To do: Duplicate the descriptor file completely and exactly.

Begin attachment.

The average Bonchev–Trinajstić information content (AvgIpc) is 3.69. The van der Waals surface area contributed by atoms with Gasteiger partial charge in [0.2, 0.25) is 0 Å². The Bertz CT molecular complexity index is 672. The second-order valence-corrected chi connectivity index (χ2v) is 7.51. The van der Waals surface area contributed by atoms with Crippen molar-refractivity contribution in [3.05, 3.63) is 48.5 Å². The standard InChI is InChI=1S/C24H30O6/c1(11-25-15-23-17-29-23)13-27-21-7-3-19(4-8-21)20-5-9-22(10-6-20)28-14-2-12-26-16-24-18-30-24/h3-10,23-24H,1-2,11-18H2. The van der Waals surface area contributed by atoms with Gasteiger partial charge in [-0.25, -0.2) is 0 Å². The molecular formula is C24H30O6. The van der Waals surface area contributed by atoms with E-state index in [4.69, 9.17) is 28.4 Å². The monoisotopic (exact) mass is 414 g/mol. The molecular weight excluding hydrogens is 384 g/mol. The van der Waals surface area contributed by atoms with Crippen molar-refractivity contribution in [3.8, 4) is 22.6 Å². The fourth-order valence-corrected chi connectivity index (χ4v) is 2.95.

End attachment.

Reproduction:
The average Bonchev–Trinajstić information content (AvgIpc) is 3.69. The van der Waals surface area contributed by atoms with Gasteiger partial charge in [0.2, 0.25) is 0 Å². The Bertz CT molecular complexity index is 672. The second-order valence-corrected chi connectivity index (χ2v) is 7.51. The van der Waals surface area contributed by atoms with Crippen molar-refractivity contribution in [3.05, 3.63) is 48.5 Å². The standard InChI is InChI=1S/C24H30O6/c1(11-25-15-23-17-29-23)13-27-21-7-3-19(4-8-21)20-5-9-22(10-6-20)28-14-2-12-26-16-24-18-30-24/h3-10,23-24H,1-2,11-18H2. The van der Waals surface area contributed by atoms with Gasteiger partial charge in [-0.25, -0.2) is 0 Å². The molecular formula is C24H30O6. The van der Waals surface area contributed by atoms with E-state index in [4.69, 9.17) is 28.4 Å². The monoisotopic (exact) mass is 414 g/mol. The molecular weight excluding hydrogens is 384 g/mol. The van der Waals surface area contributed by atoms with Crippen molar-refractivity contribution in [3.8, 4) is 22.6 Å². The fourth-order valence-corrected chi connectivity index (χ4v) is 2.95.